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Dutch Exchange Rolling Its Own 100G

Craig Matsumoto
2/17/2012

SANTA CLARA, Calif. -- The Amsterdam Internet Exchange B.V. (AMS-IX) is designing its own 100Gbit/s module for metro reaches, because it can't wait even nine months for commercial modules to hit the market.

Modules for the 100GBase-ER standard, which covers spans of 40km, should be available by the end of the year, but AMS-IX needs something next quarter, says Martin Pels, an AMS-IX senior network engineer. Pels spoke Thursday on a panel at a Technology Exploration Forum, an ongoing series of events put on by The Ethernet Alliance for discussion of next-generation requirements.

As an Internet exchange, AMS-IX needs to move enormous amounts of traffic, making it an early adopter for technologies such as 100Gbit/s transport. (See AMS-IX Sticks With Brocade.)

And it's using a lot of 100Gbit/s links, relatively speaking. AMS-IX's plans for 2012 involve adding two switches to its network core (bringing it to a total of six) and, judging from a diagram Pels showed, at least a couple dozed 100Gbit/s links in various places around the network.

The AMS-IX kludge starts with a 100GBase-LR4 module -- a type that's commercially available but is only meant for 10km spans. In front of that will be added a discrete semiconductor optical amplifier (SOA) or praseodymium-doped fiber amplifier (PDFA), which is awesome because we get to mention praseodymium for the first time ever on Light Reading.

For the latter case, AMS-IX would just buy a PDFA commercially; they're available in 1-rack-unit boxes, Pels tells Light Reading. The SOA is a custom chip that a vendor is developing for AMS-IX.

It's possible the AMS-IX module won't be used for very long -- but then again, it's possible the first ER4 modules will be expensive enough that AMS-IX will stick with its own module for a while longer, Pels says.

And who knows -- maybe other customers will want to try AMS-IX's module. That's kind of how the 10x10 multisource agreement for 100Gbit/s modules got started. (Not really, but kind of...)

— Craig Matsumoto, Managing Editor, Light Reading

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SimonParry
SimonParry
12/5/2012 | 5:42:21 PM
re: Dutch Exchange Rolling Its Own 100G


"which is awesome because we get to mention praseodymium for the first time ever on Light Reading."


As opposed to when you mentioned it in 2002: http://www.lightreading.com/do...

DCITDave
DCITDave
12/5/2012 | 5:42:19 PM
re: Dutch Exchange Rolling Its Own 100G


Thanks. Good to see our search engine is working.

Pete Baldwin
Pete Baldwin
12/5/2012 | 5:42:19 PM
re: Dutch Exchange Rolling Its Own 100G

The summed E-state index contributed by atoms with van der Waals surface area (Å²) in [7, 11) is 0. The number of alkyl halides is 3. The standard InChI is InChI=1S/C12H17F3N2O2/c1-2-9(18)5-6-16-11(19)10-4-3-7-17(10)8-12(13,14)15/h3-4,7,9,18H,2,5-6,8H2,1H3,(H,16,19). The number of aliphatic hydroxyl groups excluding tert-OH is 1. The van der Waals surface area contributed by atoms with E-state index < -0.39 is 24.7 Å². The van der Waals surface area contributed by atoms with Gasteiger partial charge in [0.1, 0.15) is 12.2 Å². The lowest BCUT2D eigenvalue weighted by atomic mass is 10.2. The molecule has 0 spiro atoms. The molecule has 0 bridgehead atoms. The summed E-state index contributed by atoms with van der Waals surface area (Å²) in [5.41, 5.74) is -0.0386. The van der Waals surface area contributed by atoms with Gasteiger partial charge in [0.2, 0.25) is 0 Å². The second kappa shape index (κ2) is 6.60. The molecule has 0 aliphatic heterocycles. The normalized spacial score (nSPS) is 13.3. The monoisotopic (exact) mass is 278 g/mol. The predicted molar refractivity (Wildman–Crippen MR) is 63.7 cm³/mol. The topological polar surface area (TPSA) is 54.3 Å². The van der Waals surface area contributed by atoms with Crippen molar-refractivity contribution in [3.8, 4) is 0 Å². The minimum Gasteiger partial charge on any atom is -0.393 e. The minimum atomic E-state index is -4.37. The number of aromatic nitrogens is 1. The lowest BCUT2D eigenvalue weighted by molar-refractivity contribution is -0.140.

Nope, I saw that one, and it doesn't count!  It's got the acronym but doesn't name the element!

Duh!
Duh!
12/5/2012 | 5:42:17 PM
re: Dutch Exchange Rolling Its Own 100G


We had 1310nm and 1490nm SOAs from at least three different vendors in our lab 3 or 4 years ago.     Did they say why they needed to have these devices custom fabricated?

BigBro
BigBro
12/5/2012 | 5:42:17 PM
re: Dutch Exchange Rolling Its Own 100G


All these 100GBASE-xR4 standards run 4 links at 25Gbps in parallel, so each link can have different jitter, etc.


Is extending the range really as simple as just juicing up the signal? Does amplifying it not introduce additional jitter, which, if different between the lanes, could be a big deal?

Pete Baldwin
Pete Baldwin
12/5/2012 | 5:42:15 PM
re: Dutch Exchange Rolling Its Own 100G


> Is extending the range really as simple as just juicing up the signal? Does amplifying it not introduce additional jitter, which, if different between the lanes, could be a big deal?


I would think it does. Then again, AMS-IX might not need all 40km, so maybe the solution doesn't have to be perfect...?


The setup would also be clunkier than a module by definition (i.e., bigger, you have to go through the trouble of makingit, etc...). Pels made it sound like they'd be happy to do things this way as long as it's cheaper than an ER4, but that might just be posturing on his part.

Pete Baldwin
Pete Baldwin
12/5/2012 | 5:42:15 PM
re: Dutch Exchange Rolling Its Own 100G


You know, that kind of puzzled me too, after the fact. I should go back and ask.

^Eagle^
^Eagle^
12/5/2012 | 5:42:14 PM
re: Dutch Exchange Rolling Its Own 100G


actually if you use a properly designed SOA, you do not introduce any additional jitter.  For the SOA it is a question of where on it's operating curve you run it.  How close to PSAT is it?


if the SOA has enough gain, and correct threshold, and enough Pout, then it should be a nice solution.  You want to stay in the iinear regime for the SOA and not run it at saturation (counter to what you normally do with an EDFA or PDFA)


But I agree with the post.  There are several companies making off the shelf SOA's that are fully packaged.


We did an experiement with 16 and 32 streams of 10gig going through an SOA back in 2002 / 2003.


2x25 should relatively straightforward.  


sailboat

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